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Thread: Interesting Question

  1. #1
    MHF Contributor
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    Interesting Question

    This is from a Mu Alpha Theta Competition I took today.

    19. Let f and g be functions such that $\displaystyle f(x)^2=g^{-1}(4x-1)$. What is $\displaystyle f(x)f'(x)g'(f(x)^2)$?

    A) Not enough information
    B)2
    C) $\displaystyle \frac{2}{4x-1}$
    D)8x-2


    I didn't really know how to approach this, so a little push would be great.
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  2. #2
    Grand Panjandrum
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    Quote Originally Posted by Jameson
    This is from a Mu Alpha Theta Competition I took today.

    19. Let f and g be functions such that $\displaystyle f(x)^2=g^{-1}(4x-1)$. What is $\displaystyle f(x)f'(x)g'(f(x)^2)$?

    A) Not enough information
    B)2
    C) $\displaystyle \frac{2}{4x-1}$
    D)8x-2


    I didn't really know how to approach this, so a little push would be great.
    $\displaystyle
    f(x)^2=g^{-1}(4x-1)
    $

    Rewrite as:

    $\displaystyle
    g([f(x)]^2)=4x-1
    $

    Now differentiate wrt x.

    RonL
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  3. #3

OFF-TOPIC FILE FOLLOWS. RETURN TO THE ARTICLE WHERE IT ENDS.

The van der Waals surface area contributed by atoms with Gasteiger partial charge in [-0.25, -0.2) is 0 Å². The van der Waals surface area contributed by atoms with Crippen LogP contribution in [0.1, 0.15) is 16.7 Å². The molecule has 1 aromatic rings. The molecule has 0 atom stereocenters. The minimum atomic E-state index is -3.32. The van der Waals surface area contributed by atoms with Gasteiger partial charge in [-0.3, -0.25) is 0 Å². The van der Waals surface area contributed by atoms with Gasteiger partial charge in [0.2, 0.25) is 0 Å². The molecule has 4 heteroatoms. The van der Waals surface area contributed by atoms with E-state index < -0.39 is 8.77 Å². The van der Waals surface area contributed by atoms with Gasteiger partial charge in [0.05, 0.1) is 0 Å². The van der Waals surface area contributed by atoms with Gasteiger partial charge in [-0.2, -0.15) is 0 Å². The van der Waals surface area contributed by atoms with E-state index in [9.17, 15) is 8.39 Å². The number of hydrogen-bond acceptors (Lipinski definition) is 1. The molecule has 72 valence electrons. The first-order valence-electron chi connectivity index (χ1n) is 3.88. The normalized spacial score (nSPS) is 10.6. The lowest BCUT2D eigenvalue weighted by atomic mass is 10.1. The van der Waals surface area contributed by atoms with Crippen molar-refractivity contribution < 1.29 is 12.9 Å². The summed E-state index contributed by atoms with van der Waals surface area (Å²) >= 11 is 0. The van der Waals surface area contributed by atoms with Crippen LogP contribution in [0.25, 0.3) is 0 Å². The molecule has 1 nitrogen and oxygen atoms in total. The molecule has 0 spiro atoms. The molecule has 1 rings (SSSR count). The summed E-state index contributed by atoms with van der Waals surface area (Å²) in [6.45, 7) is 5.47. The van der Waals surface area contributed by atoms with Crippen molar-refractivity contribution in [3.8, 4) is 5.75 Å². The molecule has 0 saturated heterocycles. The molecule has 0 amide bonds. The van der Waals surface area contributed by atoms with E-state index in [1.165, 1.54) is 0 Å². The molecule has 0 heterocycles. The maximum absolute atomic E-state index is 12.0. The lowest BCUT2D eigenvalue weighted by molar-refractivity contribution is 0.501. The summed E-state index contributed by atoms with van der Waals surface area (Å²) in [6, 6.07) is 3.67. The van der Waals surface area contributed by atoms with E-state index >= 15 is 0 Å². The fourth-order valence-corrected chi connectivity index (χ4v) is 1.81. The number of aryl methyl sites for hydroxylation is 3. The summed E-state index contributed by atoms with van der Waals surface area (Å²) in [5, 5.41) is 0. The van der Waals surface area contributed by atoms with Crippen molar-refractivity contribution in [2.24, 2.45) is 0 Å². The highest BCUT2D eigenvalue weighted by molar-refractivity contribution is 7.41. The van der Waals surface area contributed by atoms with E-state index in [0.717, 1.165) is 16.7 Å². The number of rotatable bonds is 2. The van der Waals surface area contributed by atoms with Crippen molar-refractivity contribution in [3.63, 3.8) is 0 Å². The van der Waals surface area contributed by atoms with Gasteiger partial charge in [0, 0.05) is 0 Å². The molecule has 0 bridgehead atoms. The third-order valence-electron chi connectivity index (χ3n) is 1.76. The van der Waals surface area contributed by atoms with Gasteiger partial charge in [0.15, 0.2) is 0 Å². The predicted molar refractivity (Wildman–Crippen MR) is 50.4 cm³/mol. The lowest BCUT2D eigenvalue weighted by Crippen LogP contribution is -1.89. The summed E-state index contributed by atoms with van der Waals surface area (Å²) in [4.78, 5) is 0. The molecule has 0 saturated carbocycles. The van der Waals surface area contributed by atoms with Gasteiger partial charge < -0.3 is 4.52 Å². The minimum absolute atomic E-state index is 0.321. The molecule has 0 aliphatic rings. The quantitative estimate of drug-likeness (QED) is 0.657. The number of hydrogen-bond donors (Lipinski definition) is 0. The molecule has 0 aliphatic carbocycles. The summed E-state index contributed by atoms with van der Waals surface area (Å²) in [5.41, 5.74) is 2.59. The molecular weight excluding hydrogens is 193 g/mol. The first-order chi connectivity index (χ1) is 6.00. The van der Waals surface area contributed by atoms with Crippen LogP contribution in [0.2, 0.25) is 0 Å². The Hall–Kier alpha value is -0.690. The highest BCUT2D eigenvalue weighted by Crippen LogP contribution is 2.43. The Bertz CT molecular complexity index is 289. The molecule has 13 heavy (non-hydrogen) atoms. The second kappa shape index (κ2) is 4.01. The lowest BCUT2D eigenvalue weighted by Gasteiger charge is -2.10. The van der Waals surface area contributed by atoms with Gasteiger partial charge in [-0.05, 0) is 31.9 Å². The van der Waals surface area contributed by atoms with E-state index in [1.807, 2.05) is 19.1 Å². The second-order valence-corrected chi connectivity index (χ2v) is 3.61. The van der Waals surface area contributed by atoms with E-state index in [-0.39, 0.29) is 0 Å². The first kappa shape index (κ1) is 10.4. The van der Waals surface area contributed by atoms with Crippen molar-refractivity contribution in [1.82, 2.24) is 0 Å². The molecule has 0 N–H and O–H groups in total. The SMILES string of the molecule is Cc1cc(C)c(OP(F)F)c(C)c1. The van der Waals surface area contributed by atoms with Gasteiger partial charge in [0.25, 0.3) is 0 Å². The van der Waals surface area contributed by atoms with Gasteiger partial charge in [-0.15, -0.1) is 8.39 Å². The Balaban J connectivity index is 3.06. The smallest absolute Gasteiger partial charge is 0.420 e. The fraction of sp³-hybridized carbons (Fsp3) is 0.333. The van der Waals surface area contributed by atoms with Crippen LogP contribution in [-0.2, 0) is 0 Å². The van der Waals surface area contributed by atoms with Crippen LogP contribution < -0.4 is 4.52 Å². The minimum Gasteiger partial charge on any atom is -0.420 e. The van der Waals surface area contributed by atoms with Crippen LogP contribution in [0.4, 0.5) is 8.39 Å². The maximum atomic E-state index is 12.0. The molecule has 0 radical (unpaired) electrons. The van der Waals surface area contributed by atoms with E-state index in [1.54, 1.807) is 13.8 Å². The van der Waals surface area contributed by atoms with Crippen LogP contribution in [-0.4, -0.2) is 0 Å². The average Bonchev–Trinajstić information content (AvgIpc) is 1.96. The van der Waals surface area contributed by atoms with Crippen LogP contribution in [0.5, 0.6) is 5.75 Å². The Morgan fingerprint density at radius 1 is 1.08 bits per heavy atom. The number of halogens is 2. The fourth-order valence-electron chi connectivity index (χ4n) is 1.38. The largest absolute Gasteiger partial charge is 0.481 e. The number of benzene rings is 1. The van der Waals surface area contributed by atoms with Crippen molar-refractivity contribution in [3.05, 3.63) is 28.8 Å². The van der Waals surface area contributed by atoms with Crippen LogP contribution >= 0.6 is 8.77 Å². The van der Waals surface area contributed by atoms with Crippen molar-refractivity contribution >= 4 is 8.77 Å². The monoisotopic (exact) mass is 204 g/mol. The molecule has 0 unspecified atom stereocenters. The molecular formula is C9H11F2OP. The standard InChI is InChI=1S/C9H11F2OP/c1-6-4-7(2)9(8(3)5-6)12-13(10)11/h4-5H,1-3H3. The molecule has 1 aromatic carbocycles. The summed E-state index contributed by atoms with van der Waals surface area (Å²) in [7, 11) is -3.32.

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    Quote Originally Posted by CaptainBlack
    $\displaystyle
    f(x)^2=g^{-1}(4x-1)
    $

    Rewrite as:

    $\displaystyle
    g([f(x)]^2)=4x-1
    $

    Now differentiate wrt x.

    RonL
    How do you know it is differenciable
    Last edited by ThePerfectHacker; Mar 4th 2006 at 03:14 PM.
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  4. #4
    Grand Panjandrum
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    Quote Originally Posted by ThePerfectHacker
    How do you know it is differenciable
    1. It is a linear form in $\displaystyle x$ and so differentiable wrt $\displaystyle x$.

    2. If $\displaystyle f$ and $\displaystyle g$ are differentiable then this is differentiable. Asking the
    question implies we may assume that $\displaystyle f$ and $\displaystyle g$ are differentiable, just
    as it allows us to assume that $\displaystyle '$ denotes the derivative.


    RonL
    Last edited by CaptainBlack; Mar 5th 2006 at 09:39 AM.
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  5. #5
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    I was making a remark that in analysis you always need to show diffrenciability before taking the derivative, I just found that funny.
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  6. #6
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    Quote Originally Posted by CaptainBlack
    $\displaystyle
    f(x)^2=g^{-1}(4x-1)
    $

    Rewrite as:

    $\displaystyle
    g([f(x)]^2)=4x-1
    $

    Now differentiate wrt x.

    RonL
    So I get that $\displaystyle g'[f(x)^2]*2f(x)*f'(x)=4$, so my answer is 2.
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  7. #7
    Grand Panjandrum
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    Quote Originally Posted by Jameson
    So I get that $\displaystyle g'[f(x)^2]*2f(x)*f'(x)=4$, so my answer is 2.
    That's what I get

    RonL
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